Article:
Many gold and silver dealers won’t accept credit cards, such as Amex and Discover, for two main reasons: high processing fees and increased risk of fraud. However, you’ll find some dealers who will. If you’re trying to move fast on your precious metal investment, a credit card might be your best option for pure speed.
How to buy gold or silver with a credit card
Buying precious metals with a credit card is similar to paying for any other online purchase. Here’s how it works:
- Find dealers you can trust.
- Compare prices.
- Fill out the checkout form with your name, contact details and shipping and billing addresses.
- Enter your credit card information
- Complete your purchase.
Buying gold or silver with a credit card securely
Make sure whoever you’re purchasing gold or silver from has some security measures in place for your credit card purchases. Check for whether your dealer is verified by Visa or Mastercard when it comes to security measures and ask them about their security practices.
You might also read reviews of the website or company or see if they’re recognized by the Better Business Bureau. Since purchasing gold or silver isn’t an especially mainstream practice, you’ll want to do your due diligence to make sure your purchase is secure.
Which forms of precious metals can I buy with a credit card?
In one way or another, you can buy:
Pros and Cons
Buying precious metals with a credit card can often be summed up in one phrase: fast but expensive.
- Speed. It could take several days for a check to arrive and clear, but a credit card payment often clears within a business day. Paying by credit card is also faster than a bank wire transfer, which requires more work to set up.
- You’re trying to meet your card’s minimum spend for a signup bonus. Many signup bonuses require a minimum spending requirement — sometimes thousands of dollars over a specific period. Buying gold with your credit card could help you get closer to a bonus. Just make sure the processing fees don’t erase what you’ll earn in points, cash back or miles.
- Surcharges. You may pay a “convenience fee” of up to 4% just to use your credit card. If you want to avoid this, consider paying with a personal check or wire transfer. Your dealer might even give you a discount for paying this way.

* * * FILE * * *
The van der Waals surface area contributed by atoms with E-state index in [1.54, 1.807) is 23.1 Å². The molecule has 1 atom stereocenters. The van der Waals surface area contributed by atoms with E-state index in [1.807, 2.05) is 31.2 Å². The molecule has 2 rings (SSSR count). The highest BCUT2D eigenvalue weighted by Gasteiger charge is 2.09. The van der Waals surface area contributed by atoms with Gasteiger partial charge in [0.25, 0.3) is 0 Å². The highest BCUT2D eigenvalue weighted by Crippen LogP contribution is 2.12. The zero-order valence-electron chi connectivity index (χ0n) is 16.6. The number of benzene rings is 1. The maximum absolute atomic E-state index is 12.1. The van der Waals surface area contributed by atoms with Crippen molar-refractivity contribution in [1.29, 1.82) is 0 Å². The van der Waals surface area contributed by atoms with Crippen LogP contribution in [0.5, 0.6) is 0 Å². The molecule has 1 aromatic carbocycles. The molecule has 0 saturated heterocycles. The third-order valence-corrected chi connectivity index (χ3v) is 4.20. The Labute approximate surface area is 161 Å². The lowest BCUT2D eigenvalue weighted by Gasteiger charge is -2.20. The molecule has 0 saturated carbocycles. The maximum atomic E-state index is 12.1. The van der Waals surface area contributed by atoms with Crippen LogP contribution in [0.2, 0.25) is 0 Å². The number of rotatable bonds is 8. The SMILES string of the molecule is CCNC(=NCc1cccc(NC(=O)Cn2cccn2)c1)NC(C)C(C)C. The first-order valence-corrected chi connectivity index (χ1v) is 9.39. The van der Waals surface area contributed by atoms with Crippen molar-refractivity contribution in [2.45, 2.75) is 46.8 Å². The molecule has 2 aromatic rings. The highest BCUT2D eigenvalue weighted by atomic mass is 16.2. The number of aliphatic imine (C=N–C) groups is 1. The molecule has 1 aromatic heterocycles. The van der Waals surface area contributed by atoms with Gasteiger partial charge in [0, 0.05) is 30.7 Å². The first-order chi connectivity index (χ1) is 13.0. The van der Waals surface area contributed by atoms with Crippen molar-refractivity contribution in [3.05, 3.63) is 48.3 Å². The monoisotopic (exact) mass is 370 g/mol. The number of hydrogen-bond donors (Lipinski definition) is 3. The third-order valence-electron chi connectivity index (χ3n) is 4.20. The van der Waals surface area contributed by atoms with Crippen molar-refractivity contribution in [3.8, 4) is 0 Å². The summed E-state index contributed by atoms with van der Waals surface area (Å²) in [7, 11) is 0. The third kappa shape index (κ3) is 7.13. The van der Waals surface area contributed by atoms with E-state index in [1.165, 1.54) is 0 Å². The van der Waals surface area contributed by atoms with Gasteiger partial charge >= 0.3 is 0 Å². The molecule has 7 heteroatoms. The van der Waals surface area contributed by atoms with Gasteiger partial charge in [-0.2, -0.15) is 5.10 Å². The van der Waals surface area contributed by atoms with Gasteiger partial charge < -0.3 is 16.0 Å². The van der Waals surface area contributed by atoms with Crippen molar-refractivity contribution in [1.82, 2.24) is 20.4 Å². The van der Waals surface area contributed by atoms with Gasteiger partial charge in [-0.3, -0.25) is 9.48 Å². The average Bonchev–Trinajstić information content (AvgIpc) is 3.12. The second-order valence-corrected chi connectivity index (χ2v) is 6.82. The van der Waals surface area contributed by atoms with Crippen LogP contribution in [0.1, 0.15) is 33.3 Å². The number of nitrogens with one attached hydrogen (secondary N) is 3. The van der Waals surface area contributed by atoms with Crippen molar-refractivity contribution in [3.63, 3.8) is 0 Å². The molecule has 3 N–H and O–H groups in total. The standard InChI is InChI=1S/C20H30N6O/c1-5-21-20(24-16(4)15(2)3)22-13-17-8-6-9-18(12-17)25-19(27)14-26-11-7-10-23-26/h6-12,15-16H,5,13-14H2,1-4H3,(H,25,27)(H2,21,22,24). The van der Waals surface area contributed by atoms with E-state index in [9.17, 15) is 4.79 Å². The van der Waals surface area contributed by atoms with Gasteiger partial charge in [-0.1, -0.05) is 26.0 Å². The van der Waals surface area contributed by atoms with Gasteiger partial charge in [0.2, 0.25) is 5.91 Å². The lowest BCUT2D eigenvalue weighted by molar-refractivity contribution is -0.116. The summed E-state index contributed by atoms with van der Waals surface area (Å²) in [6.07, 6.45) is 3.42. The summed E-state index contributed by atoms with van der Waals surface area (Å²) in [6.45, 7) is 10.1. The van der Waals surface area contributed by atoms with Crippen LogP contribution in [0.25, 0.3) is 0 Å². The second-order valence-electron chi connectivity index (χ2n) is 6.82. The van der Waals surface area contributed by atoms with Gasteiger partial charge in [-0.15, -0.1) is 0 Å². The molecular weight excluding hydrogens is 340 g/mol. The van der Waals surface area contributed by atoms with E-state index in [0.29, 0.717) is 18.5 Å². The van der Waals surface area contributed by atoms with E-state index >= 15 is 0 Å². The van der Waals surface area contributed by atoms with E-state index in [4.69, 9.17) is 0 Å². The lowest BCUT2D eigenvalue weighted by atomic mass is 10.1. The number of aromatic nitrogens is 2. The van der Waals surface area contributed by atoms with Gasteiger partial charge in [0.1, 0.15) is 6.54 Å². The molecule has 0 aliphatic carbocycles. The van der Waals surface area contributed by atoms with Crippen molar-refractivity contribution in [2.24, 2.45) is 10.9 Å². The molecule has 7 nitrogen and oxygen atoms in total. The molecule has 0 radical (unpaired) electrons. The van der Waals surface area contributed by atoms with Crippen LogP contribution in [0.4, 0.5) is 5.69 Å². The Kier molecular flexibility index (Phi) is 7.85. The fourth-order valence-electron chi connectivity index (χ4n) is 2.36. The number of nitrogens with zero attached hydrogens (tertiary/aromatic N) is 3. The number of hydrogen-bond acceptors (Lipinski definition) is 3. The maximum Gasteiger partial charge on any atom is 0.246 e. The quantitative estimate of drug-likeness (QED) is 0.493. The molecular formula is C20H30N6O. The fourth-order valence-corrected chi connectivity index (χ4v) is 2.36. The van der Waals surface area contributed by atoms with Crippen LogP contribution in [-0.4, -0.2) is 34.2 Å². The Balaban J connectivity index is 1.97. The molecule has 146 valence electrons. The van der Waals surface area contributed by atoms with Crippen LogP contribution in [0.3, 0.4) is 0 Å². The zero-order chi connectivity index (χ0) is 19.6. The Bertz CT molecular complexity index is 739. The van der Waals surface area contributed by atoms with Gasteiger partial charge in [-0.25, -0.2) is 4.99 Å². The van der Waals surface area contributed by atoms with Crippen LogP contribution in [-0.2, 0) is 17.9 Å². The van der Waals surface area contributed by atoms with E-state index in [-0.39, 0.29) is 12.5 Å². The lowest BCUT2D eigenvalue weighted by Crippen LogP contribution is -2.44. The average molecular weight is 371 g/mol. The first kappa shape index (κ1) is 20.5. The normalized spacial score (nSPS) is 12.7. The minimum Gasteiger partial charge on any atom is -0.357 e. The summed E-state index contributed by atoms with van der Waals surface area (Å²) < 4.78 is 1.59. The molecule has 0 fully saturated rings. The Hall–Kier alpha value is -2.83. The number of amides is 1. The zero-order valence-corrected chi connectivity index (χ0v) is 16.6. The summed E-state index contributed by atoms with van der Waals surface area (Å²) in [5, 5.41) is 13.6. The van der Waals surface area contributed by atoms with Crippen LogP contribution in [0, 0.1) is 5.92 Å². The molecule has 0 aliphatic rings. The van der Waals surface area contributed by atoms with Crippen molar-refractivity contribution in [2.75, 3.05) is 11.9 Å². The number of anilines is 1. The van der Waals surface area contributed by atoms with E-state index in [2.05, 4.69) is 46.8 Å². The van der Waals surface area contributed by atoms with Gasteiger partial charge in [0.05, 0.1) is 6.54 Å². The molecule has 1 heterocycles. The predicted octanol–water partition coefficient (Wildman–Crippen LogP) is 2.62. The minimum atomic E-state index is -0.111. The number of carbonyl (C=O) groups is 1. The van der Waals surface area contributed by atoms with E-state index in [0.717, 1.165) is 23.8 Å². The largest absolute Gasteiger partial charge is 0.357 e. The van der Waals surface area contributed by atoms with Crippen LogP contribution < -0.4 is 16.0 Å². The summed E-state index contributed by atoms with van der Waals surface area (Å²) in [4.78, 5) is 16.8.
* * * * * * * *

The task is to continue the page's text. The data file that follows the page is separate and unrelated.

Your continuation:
- You want credit card rewards. It may be fun to accumulate rewards, but credit card processing fees will likely erase what you earn. The exception is signup bonuses, which can give you a big win in points, cash back or miles.
- Purchase restrictions. Many of the places that accept credit card payments for gold and silver will restrict the amount you can buy in a given transaction. For example, they may require a purchase between $100 and $5,000. This means you might get locked into purchasing an amount you hadn’t intended for your investment.
Which sites allow you to buy metals with a credit card?
The following providers accept credit card payments for coin and bullion orders of up to $5,000, with the exception of Money Metals Exchange, which only accepts credit cards on orders of up to $575:
- Golden Eagle
- JM Bullion
- Money Metals Exchange
- SD Bullion
Alternatives to buying gold and silver with a credit card
Dealers may require government-issued ID to authenticate your purchase. When you buy precious metals with a credit card, most dealers manually review your order before shipping it to you.
Not every gold and silver dealer will necessarily accept these forms of payment, but you can try using a:
- Debit card
- ACH or wire transfer
- Personal check or e-check
- PayPal or other P2P app
- Cash deposit at a participating bank branch
- Money order
With enough research, you’ll be able to find a reputable, secure precious metals seller that accepts credit cards as payment. Just watch out for the big fees to make sure your purchase is worth the investment.
Double up on your investment by comparing reward credit cards to find a welcome offer that you can achieve while you invest in your gold purchase.
Compare rewards cards
If you’re set on using a credit card to buy gold or silver, consider a rewards card. The rewards you earn through purchases might help offset surcharges.
Frequently asked questions
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